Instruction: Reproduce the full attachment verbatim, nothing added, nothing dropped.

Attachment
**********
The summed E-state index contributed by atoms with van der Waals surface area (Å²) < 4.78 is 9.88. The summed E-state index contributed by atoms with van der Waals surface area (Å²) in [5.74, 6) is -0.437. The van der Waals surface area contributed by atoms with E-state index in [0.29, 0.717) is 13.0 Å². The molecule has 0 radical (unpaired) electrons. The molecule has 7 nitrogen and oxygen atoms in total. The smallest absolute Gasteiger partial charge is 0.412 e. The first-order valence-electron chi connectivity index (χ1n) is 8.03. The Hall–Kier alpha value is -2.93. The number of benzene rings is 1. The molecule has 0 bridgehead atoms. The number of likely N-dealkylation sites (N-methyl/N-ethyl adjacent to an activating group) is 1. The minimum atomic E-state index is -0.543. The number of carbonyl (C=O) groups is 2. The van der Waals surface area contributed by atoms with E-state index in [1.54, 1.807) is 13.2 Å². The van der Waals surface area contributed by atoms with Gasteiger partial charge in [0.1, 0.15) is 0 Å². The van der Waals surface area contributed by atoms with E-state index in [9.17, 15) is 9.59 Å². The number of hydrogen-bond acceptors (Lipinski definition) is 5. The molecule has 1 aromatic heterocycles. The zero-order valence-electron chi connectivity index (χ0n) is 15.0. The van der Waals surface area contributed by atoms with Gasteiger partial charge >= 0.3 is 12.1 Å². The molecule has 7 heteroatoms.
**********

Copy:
The summed E-state index contributed by atoms with van der Waals surface area (Å²) < 4.78 is 9.88. The summed E-state index contributed by atoms with van der Waals surface area (Å²) in [5.74, 6) is -0.437. The van der Waals surface area contributed by atoms with E-state index in [0.29, 0.717) is 13.0 Å². The molecule has 0 radical (unpaired) electrons. The molecule has 7 nitrogen and oxygen atoms in total. The smallest absolute Gasteiger partial charge is 0.412 e. The first-order valence-electron chi connectivity index (χ1n) is 8.03. The Hall–Kier alpha value is -2.93. The number of benzene rings is 1. The molecule has 0 bridgehead atoms. The number of likely N-dealkylation sites (N-methyl/N-ethyl adjacent to an activating group) is 1. The minimum atomic E-state index is -0.543. The number of carbonyl (C=O) groups is 2. The van der Waals surface area contributed by atoms with E-state index in [1.54, 1.807) is 13.2 Å². The van der Waals surface area contributed by atoms with Gasteiger partial charge in [0.1, 0.15) is 0 Å². The van der Waals surface area contributed by atoms with E-state index in [9.17, 15) is 9.59 Å². The number of hydrogen-bond acceptors (Lipinski definition) is 5. The molecule has 1 aromatic heterocycles. The zero-order valence-electron chi connectivity index (χ0n) is 15.0. The van der Waals surface area contributed by atoms with Gasteiger partial charge >= 0.3 is 12.1 Å². The molecule has 7 heteroatoms.